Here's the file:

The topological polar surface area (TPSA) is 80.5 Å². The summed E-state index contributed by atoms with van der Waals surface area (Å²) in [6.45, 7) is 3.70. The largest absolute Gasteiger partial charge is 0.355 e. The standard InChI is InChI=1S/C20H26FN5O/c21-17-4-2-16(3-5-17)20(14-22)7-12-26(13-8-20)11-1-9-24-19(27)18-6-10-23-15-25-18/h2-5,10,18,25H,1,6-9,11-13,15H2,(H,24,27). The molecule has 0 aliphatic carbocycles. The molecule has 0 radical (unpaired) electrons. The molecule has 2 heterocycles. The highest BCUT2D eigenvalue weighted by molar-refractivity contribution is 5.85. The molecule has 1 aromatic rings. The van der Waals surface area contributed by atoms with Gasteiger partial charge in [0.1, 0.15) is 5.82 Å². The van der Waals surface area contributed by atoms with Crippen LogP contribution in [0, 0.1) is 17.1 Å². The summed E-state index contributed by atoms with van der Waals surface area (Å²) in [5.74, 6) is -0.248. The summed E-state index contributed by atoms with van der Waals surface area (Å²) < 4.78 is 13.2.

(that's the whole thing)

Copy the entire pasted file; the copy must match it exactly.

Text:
The topological polar surface area (TPSA) is 80.5 Å². The summed E-state index contributed by atoms with van der Waals surface area (Å²) in [6.45, 7) is 3.70. The largest absolute Gasteiger partial charge is 0.355 e. The standard InChI is InChI=1S/C20H26FN5O/c21-17-4-2-16(3-5-17)20(14-22)7-12-26(13-8-20)11-1-9-24-19(27)18-6-10-23-15-25-18/h2-5,10,18,25H,1,6-9,11-13,15H2,(H,24,27). The molecule has 0 aliphatic carbocycles. The molecule has 0 radical (unpaired) electrons. The molecule has 2 heterocycles. The highest BCUT2D eigenvalue weighted by molar-refractivity contribution is 5.85. The molecule has 1 aromatic rings. The van der Waals surface area contributed by atoms with Gasteiger partial charge in [0.1, 0.15) is 5.82 Å². The van der Waals surface area contributed by atoms with Crippen LogP contribution in [0, 0.1) is 17.1 Å². The summed E-state index contributed by atoms with van der Waals surface area (Å²) in [5.74, 6) is -0.248. The summed E-state index contributed by atoms with van der Waals surface area (Å²) < 4.78 is 13.2.